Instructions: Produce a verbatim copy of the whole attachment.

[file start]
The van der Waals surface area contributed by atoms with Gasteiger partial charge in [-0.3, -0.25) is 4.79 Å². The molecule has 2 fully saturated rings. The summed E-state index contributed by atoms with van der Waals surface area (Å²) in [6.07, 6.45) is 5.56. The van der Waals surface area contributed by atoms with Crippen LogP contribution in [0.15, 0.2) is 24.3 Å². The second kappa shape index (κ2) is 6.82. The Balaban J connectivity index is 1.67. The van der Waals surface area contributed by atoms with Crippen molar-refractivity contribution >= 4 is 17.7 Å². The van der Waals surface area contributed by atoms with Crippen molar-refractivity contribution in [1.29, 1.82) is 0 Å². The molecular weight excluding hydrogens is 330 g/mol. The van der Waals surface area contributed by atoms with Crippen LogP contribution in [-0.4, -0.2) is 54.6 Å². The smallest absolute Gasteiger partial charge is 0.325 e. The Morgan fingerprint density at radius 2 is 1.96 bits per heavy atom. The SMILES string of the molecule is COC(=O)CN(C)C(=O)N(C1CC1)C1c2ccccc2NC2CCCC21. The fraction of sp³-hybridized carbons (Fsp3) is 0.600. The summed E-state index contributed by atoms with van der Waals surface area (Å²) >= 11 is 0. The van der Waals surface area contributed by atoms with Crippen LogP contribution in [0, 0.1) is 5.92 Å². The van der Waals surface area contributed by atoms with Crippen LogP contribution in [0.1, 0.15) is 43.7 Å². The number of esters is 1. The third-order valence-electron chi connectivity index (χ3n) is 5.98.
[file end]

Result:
The van der Waals surface area contributed by atoms with Gasteiger partial charge in [-0.3, -0.25) is 4.79 Å². The molecule has 2 fully saturated rings. The summed E-state index contributed by atoms with van der Waals surface area (Å²) in [6.07, 6.45) is 5.56. The van der Waals surface area contributed by atoms with Crippen LogP contribution in [0.15, 0.2) is 24.3 Å². The second kappa shape index (κ2) is 6.82. The Balaban J connectivity index is 1.67. The van der Waals surface area contributed by atoms with Crippen molar-refractivity contribution >= 4 is 17.7 Å². The van der Waals surface area contributed by atoms with Crippen molar-refractivity contribution in [1.29, 1.82) is 0 Å². The molecular weight excluding hydrogens is 330 g/mol. The van der Waals surface area contributed by atoms with Crippen LogP contribution in [-0.4, -0.2) is 54.6 Å². The smallest absolute Gasteiger partial charge is 0.325 e. The Morgan fingerprint density at radius 2 is 1.96 bits per heavy atom. The SMILES string of the molecule is COC(=O)CN(C)C(=O)N(C1CC1)C1c2ccccc2NC2CCCC21. The fraction of sp³-hybridized carbons (Fsp3) is 0.600. The summed E-state index contributed by atoms with van der Waals surface area (Å²) >= 11 is 0. The van der Waals surface area contributed by atoms with Crippen LogP contribution in [0, 0.1) is 5.92 Å². The van der Waals surface area contributed by atoms with Crippen LogP contribution in [0.1, 0.15) is 43.7 Å². The number of esters is 1. The third-order valence-electron chi connectivity index (χ3n) is 5.98.